As I was looking at the OD&D version of the spell, several things stood out. First, there's the name, that is, its original name. Why "higher plane?" This is where genuine research will need to be done, something for which I don't have the time right now. My guess is that it's "higher" rather than "outer" plane because, at this stage in D&D's development, its cosmology is vague. For example, Gygax had not yet come up with the idea of "inner" and "outer" planes. Instead, he (likely) cribbed a more common notion, popularized by Theosophy and its offshoots, of "higher planes of existence." 

Second, the spell states that it allows the "magical-type" – now there's an odd turn of phrase – to "seek advice and gain knowledge from creatures inhabiting higher planes of existence (the referee)." Just who (or what) these creatures are is not defined, either in this spell or its AD&D descendant. What is most notable to me is that the spell does not declare that these "creatures" are gods or divine in any way. In fact, OD&D does not include the words "god" or "deity" anywhere in its text.

This might tie into my third observation about the spell: whatever the nature of the creatures contacted, they are neither omniscient nor omnibenevolent. Even those dwelling on the "highest" plane contacted (about which I'll say more below) have a chance of not knowing the information requested and all but those dwelling on the highest plane has a chance of lying about their knowledge. Furthermore, the higher the plane contacted, the more likely it is that the magic-user will go insane. That last bit is suggestive, in that it implies, at the very least, that the creatures contacted are so unlike mortal minds that mere contact with them is enough to end one's mental stability.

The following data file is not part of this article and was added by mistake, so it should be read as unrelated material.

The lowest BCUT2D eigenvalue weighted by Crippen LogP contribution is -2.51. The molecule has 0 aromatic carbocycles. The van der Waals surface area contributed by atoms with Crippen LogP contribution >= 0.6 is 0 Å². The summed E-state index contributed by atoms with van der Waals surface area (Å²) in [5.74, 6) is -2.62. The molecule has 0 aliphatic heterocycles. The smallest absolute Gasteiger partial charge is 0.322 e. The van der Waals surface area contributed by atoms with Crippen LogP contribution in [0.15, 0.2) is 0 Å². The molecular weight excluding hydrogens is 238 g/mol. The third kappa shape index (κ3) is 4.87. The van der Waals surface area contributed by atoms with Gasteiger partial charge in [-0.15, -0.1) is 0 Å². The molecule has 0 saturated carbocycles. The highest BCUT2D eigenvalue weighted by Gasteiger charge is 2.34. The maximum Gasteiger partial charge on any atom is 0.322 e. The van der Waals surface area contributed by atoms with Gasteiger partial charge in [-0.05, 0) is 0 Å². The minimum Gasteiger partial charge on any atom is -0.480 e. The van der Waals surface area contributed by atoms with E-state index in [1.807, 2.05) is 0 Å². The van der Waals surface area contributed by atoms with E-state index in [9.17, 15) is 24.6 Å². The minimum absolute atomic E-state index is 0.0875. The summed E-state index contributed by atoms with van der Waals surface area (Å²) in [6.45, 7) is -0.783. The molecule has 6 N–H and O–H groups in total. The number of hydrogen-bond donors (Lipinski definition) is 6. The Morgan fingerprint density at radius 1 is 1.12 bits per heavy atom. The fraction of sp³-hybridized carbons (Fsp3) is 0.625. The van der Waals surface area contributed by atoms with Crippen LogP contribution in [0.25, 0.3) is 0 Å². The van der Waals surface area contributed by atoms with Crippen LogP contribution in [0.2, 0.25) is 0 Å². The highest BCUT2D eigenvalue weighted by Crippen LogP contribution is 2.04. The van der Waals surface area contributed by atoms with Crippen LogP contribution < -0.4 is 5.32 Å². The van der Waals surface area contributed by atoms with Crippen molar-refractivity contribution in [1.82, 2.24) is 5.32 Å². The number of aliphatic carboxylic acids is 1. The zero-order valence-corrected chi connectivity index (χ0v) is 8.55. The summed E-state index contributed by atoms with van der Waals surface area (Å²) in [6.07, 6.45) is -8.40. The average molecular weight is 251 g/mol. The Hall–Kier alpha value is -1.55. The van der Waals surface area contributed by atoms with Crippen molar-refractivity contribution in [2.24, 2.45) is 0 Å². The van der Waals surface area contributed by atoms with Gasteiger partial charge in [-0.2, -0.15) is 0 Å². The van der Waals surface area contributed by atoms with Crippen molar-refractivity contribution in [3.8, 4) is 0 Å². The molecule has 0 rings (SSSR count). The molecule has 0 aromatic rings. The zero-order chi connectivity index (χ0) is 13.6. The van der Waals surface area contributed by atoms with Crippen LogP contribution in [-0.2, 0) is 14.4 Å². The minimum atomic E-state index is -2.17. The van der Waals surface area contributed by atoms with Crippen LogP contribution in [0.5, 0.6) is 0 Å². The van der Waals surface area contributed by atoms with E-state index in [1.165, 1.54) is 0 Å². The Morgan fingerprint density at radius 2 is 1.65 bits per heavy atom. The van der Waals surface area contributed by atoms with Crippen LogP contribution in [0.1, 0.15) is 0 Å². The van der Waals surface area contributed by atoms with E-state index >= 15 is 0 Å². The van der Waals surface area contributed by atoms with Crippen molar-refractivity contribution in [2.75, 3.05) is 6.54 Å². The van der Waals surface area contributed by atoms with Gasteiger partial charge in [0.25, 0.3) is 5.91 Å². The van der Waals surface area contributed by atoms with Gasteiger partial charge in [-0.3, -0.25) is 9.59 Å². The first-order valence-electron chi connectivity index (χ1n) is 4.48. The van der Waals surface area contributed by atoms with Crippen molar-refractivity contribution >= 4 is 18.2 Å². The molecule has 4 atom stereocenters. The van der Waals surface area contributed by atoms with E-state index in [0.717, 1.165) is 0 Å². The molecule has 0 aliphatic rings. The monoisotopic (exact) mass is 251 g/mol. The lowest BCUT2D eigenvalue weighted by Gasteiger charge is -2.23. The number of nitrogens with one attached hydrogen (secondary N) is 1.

Finally, the spell connects the number of questions the magic-user can ask of these creatures to the plane on which they dwell. Thus, a creature of the eighth plane can answer eight questions, which makes some sense, I suppose. Why is it that the planar numbering system starts at three rather than one? Is this purely an artifact of game logic? Did Gygax believe any fewer than three questions would be insufficient for a 5th-level spell or was there some other factor at work here? 

Spells like this, whatever one thinks of their in-game utility, please me greatly, because they raise questions for me to ponder. That's one of the main attractions of OD&D for me: it's filled with mechanical and "philosophical" lacunae that demand the referee fill. 

A Dungeons & Dragons Adventure

Lots of people, understandably, remember the Dungeons & Dragons advertisements that appeared in the pages of Marvel comics over the course of 1981 and 1982, starring Valerius the fighter, Grimslade the magic-user, and Indel the elf exploring Zenopus castle. I've always been particularly fond of this installment of the story, which features perpetual victim, Indel, falling prey first to green slime and then a trap door (that ultimately lands him in the lair of a dragon). 

However, as it turns out, there's a second series of D&D advertisements featuring a comic story drawn by Willingham of which I was unaware until very recently. Here's a representative panel:
The artwork is much more obviously Willingham's work than the other comic. His kobolds, for example, are unmistakable if you've ever seen the AD&D Monster Cards. More interesting to me is the revised cast of characters, which still features a trio consisting of a fighter, a magic-user (here called a "wizard"), and an elf, but who have different names and appearances. The wizard is named Khellek, which would seem to be a variation on the name Kelek used in other media for an evil wizard and antagonist. 

I find all these advertisements quite fascinating, since they're all from around the time period when D&D had just broken into the popular consciousness (thanks, in part, to the story of James Dallas Egbert III) and TSR was beginning to make real money from it. Clearly, the company had no idea how to promote and sell its products and was simply throwing lots of things against the wall to see what stuck. These ads are one example of their fumbling attempts at marketing – and one of the better ones, in my opinion.